Aspen Summer Words: ‘This Beautiful Life’ author Helen Schulman

Helen Schulman
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IF YOU GO … What: ‘How to Start a Writing Project and Make It to the Finish Line’ at Aspen Summer Words Who: Panelists Helen Schulman, Anthony Marra, Tina Chang, Bruce Handy Where: The Gant Conference Center When: Monday, June 18, 3:30 p.m. * What: ‘The Take Away’ at Aspen Summer Words Who: Panelists Helen Schulman, Tina Chang, Heather Harpham, Peter Ho Davies, Anthony Marra Where: The Gant When: Thursday, June 21, 4 p.m. Tickets and more info:

[This is an updated version of a story that originally ran in the Aspen Times in August 2016]

A few years ago, a literary conference asked novelist Helen Schulman to speak on a panel about historical fiction. She hadn’t previously thought of her books about contemporary American life in that category, but it made some sense.

“I said, ‘Oh, that’s what I’m doing!’ I didn’t realized that’s what I’m doing,” she recalled during an Aspen Words residency here in August 2016. “I think I’m trying to catch the moment and big cultural shifts through the lens of a person or a couple or a family.”

Schulman is teaching a fiction workshop at Aspen Summer Words this week and will speak on two public panels. During her time as Aspen Words writer-in-residence for August, she was working on a new piece of contemporary history.

The novel-in-progress is the follow-up to her 2011 book “This Beautiful Life,” which details the devastating effect of a sexually explicit viral video on a pair of teens and a family in Manhattan. Set in 2003, the book — which became an international bestseller — is an incisive reflection of life in the internet age.

“It felt like it hit some nerve,” she said of the book’s runaway success.

Schulman uses fiction to examine how the monumental historical events of our time rattle and reshape the intimate spaces of private lives and relationships. Her novel “A Day at the Beach,” for instance, took place over the course of 24 hours on 9/11 shared by a Tribeca couple. “The Revisionist” examined the world of Holocaust deniers.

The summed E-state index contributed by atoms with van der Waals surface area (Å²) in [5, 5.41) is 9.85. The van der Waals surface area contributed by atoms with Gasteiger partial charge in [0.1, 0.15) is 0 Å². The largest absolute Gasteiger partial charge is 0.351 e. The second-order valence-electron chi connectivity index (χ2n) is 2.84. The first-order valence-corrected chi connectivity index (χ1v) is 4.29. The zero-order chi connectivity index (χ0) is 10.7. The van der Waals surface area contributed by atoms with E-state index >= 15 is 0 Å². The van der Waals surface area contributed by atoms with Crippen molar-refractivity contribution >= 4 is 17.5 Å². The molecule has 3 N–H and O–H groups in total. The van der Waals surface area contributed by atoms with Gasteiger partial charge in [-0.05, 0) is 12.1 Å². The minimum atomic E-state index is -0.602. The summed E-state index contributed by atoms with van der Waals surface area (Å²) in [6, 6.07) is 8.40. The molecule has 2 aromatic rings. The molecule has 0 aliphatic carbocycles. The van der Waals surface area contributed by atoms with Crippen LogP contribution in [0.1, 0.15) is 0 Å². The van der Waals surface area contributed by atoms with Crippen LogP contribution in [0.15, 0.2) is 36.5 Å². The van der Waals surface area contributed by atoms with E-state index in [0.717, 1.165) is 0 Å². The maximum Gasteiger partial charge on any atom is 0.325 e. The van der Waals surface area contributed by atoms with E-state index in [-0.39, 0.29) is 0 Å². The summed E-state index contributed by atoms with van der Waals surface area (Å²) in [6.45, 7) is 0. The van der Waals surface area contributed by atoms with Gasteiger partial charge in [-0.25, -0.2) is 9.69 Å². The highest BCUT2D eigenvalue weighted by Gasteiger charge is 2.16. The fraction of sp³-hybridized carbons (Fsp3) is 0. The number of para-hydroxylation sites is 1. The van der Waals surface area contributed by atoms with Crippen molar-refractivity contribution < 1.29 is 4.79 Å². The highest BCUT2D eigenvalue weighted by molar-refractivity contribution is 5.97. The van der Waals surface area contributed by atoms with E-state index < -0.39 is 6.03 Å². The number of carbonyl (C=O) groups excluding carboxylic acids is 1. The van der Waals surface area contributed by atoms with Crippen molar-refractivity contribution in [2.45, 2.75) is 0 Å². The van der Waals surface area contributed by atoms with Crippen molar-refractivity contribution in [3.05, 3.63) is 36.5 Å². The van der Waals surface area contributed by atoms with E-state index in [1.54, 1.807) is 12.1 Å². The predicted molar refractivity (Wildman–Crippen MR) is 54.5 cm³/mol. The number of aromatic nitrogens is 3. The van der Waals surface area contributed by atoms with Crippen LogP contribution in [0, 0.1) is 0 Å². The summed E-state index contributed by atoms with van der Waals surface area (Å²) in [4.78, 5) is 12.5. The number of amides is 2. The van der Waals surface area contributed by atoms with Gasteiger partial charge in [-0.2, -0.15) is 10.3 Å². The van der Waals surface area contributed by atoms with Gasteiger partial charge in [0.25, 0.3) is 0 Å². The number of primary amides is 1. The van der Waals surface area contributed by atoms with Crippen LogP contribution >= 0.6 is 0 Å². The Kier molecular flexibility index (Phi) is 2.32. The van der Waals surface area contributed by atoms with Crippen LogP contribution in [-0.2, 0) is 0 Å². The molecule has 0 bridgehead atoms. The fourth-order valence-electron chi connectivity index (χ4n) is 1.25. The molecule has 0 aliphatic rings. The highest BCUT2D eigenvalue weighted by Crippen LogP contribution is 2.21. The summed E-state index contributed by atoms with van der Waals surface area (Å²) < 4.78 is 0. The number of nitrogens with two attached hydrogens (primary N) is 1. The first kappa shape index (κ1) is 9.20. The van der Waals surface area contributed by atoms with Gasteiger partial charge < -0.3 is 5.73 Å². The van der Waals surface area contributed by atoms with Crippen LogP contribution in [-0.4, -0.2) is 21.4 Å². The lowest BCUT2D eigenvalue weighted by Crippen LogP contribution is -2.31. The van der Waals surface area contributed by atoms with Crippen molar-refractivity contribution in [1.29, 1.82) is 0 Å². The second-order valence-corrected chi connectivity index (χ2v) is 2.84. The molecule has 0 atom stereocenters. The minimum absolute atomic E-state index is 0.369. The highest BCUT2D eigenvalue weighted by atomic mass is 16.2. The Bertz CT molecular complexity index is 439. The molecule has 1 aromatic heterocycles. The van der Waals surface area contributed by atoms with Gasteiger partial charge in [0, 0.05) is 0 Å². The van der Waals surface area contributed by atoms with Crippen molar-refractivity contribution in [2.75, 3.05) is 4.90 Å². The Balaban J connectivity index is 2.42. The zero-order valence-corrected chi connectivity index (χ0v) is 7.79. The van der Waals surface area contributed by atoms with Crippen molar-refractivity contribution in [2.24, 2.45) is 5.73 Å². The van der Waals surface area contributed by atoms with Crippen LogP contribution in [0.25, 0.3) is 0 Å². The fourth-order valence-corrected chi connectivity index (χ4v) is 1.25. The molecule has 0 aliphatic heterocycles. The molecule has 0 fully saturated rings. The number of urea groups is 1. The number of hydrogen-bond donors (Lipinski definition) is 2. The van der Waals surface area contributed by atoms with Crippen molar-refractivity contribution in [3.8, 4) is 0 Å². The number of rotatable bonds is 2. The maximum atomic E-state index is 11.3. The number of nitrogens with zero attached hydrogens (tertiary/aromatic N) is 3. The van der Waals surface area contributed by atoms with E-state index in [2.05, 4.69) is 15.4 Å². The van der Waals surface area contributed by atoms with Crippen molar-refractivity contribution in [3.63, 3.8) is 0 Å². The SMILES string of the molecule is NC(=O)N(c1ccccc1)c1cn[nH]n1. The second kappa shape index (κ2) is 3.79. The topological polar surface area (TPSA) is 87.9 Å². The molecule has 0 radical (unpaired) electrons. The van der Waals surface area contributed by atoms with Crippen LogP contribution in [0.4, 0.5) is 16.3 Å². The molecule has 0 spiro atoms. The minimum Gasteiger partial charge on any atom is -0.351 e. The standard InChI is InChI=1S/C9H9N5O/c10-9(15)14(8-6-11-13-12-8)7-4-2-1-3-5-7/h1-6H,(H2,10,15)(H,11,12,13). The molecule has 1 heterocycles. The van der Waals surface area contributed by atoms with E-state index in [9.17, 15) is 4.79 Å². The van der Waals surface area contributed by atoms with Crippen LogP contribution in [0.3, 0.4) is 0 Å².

“I’m so overwhelmed by the world that it’s like Coney Island in my head,” she said. “There’s no other way for me to write. I’m just trying to figure it out.”

Her fiction is often grounded in the kind of research one would normally associate with nonfiction writers. For “A Day at the Beach,” a friend at CNN provided her with 24 hours of the network’s 9/11 coverage. “This Beautiful Life” began with a conversation about the news of an explicit video going viral in a Manhattan high school.

“It girds me with truth,” she said of her research process. “I make everything up, but I have these touchstones in the real world that I can write to.”

After the publication of “This Beautiful Life,” Schulman mostly wrote short stories, along with a screenplay for the film adaptation of the novel.

A writing professor at the New School in Manhattan and a frequent teacher in summer workshops, the residency in Aspen allowed her time to focus full-time on her work – a rare gift – but solitude for this author was an unusual experience.

“Usually I’m just working day and night — running, running, running,” she said. “So I thought, ‘What will happen to me?’ I tried to figure out some kind of schedule.”

Schulman said she spent the residency waking up early and writing through the day, taking a break to come into town and practice yoga at Shakti Shala. She also spent a night watching the summer Olympics at the Woody Creek Tavern, where she befriended a Woody Creature at the bar and heard his amusing history of “the dirty underbelly of Aspen.”